THEY are two proud nannas who want to make sure people going through tough times have love and hope in their lives.
Jo Verhoeve and Adriana Kuhn might never meet the people they help, but knowing they have made a positive difference inspires them to keep going.
The Capalaba sisters, who collect and make items for the needy, started Love and Hope Redlands in November 2017 to help children.
However, the cause quickly evolved to cater to anyone going through desperate times.
“There is so much sadness and people fall through the cracks,” Ms Kuhn said.
“You don’t realise how people do it so tough. People who lose their jobs, people who get ill.”
Love and Hope Redlands collects items like babies wear, clean linen and children’s clothes for charities including Centre for Women.
Home cooked meals are also prepared and school book lists put together.
Ms Verhoeve said the cause had since been adopted by the community, with about 15 people helping out Love and Hope Redlands when needed.
She said she and Ms Kuhn were first involved in helping families at Inala but stopped when the woman leading that project died.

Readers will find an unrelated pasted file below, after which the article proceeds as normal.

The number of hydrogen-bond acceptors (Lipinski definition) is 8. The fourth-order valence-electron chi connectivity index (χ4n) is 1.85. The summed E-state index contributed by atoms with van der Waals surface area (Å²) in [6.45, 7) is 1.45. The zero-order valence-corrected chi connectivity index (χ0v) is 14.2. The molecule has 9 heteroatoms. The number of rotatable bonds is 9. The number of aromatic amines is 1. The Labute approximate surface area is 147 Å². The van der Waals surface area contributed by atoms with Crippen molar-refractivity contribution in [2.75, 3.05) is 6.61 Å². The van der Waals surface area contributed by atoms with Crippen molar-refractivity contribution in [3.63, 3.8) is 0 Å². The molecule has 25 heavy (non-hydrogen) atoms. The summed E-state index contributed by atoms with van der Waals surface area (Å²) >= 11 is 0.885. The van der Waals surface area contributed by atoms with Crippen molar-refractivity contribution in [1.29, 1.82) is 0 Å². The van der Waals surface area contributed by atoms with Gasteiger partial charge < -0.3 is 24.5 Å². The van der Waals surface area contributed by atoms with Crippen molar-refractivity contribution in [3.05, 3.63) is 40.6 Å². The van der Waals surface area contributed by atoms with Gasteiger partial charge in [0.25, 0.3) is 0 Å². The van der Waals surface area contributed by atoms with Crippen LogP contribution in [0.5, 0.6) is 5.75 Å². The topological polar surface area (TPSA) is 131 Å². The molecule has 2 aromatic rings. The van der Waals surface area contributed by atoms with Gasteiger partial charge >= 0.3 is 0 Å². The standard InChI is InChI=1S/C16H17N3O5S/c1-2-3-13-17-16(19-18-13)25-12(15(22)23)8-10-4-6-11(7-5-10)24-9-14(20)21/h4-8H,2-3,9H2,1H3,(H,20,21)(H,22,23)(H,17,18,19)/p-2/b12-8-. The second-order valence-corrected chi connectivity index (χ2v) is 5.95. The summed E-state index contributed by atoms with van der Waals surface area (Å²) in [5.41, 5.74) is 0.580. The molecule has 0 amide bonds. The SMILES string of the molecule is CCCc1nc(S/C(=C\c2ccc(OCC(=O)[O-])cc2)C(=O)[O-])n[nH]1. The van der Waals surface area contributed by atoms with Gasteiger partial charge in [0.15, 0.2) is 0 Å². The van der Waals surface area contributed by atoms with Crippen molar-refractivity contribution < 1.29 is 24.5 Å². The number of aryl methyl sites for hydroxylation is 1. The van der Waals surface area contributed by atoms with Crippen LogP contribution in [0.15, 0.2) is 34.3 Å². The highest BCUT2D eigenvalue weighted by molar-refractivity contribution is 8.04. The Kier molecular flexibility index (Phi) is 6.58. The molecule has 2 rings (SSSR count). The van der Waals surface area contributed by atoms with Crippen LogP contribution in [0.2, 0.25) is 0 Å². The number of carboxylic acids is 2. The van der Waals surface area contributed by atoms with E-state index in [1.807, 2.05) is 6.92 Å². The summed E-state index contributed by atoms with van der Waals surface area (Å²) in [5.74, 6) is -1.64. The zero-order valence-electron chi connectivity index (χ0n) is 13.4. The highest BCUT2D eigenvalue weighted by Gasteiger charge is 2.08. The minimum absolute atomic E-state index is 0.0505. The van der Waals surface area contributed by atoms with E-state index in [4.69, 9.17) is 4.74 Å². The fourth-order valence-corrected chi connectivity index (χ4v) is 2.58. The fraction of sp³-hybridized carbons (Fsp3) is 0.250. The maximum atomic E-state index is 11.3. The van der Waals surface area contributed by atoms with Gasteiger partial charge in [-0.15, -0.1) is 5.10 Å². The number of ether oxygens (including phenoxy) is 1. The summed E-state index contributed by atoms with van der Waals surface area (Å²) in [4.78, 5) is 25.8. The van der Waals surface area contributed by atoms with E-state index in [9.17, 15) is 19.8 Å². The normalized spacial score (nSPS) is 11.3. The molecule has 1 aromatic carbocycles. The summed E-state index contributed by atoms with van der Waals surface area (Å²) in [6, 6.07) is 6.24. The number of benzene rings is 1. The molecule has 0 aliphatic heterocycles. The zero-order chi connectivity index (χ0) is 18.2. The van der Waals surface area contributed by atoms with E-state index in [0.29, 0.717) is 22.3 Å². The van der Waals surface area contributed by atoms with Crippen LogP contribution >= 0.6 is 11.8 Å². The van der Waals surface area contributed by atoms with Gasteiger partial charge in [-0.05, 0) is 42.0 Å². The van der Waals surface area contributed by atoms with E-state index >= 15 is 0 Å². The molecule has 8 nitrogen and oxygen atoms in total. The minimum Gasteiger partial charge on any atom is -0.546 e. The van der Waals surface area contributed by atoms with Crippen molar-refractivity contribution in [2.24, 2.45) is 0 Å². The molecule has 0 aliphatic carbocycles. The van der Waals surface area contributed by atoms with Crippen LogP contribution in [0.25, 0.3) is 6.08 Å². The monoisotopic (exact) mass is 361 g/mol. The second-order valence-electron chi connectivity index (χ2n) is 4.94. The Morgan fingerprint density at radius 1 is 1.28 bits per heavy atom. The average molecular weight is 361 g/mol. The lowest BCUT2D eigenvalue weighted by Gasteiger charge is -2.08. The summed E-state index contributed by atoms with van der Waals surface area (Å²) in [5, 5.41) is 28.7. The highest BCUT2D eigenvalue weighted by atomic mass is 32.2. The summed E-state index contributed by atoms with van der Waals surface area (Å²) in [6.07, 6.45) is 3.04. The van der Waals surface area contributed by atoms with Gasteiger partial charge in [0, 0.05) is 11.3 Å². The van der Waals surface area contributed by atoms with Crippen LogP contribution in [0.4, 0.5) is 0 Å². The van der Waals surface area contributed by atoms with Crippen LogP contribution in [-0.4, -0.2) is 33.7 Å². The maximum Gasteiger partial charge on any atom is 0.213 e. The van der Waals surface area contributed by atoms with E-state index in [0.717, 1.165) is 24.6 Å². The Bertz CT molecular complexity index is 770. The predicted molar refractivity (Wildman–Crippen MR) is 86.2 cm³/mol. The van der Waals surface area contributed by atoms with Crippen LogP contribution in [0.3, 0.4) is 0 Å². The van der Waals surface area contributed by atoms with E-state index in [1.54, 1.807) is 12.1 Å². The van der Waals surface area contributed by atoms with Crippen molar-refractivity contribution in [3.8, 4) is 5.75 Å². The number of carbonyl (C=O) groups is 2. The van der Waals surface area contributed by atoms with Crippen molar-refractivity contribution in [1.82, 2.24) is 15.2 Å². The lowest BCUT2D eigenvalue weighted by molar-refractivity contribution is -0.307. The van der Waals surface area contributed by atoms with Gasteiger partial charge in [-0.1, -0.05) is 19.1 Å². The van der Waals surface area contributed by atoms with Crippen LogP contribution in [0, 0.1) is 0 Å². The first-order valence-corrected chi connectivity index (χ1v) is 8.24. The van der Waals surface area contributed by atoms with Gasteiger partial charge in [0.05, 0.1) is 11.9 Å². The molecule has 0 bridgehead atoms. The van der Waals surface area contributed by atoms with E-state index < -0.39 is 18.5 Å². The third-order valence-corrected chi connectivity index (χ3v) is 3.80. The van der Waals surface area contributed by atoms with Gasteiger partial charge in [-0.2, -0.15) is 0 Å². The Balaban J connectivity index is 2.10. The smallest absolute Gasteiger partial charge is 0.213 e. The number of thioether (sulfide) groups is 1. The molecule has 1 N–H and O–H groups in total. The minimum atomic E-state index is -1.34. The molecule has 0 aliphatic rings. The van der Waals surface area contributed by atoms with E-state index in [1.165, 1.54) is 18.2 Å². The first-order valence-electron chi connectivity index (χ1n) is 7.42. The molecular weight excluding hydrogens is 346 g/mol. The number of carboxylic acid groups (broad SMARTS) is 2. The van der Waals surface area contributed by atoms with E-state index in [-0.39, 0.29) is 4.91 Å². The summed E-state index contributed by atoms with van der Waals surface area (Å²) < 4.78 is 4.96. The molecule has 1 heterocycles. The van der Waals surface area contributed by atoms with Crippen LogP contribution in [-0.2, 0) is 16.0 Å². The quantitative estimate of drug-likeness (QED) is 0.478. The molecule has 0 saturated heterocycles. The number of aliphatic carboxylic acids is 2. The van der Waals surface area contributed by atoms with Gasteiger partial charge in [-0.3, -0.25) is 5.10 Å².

The sisters wanted to keep helping people, deciding after that to focus on families in the Redlands.
“We thought, why don’t we look after our home town first?” Ms Verhoeve said.
“I wanted something to do like knitting toys. I wanted to spend time helping others. We want to give love and hope.”
So many items have since been donated to Love and Hope Redlands that space in Ms Kuhn’s ceiling is used as storage.
Ms Kuhn’s front living room is packed with items and the rest of her house filled up too.
Ms Kuhn said extra space was desperately needed, with the pair after a self-storage space to be donated by a generous individual or business.
Ms Kuhn said Love and Hope Redlands would be incorporated in the coming weeks.
Someone able to donate their time and expertise with financial audits was also on the wish list.
“Our aim is to not have anyone paid as an employee,” she said. “Everything is to go to the cause.”
Ms Kuhn said she and her sister remembered what it was like to be in poor.
The two had emigrated to Australia from Holland in the 1950s as children and struggled to fit in with their foreign sounding names and language barriers.
Nearly all of the income they earned as teens was given to their parents to help support the family, with just a few shillings handed back to each for spending money.
“A lot of people then were from war-torn countries,” Ms Kuhn said.
“It wasn’t easy but you didn’t expect anything.
“We don’t want kids to feel laughed at or picked on because they don’t have the right uniforms or whatever.”
The sisters will host a monster garage sale to raise funds on Saturday, March 2 from 7am to 4pm at Gundagai Drive, Capalaba.
To donate items, contact Love and Hope Redlands via email on firstname.lastname@example.org or message them at their Facebook page here.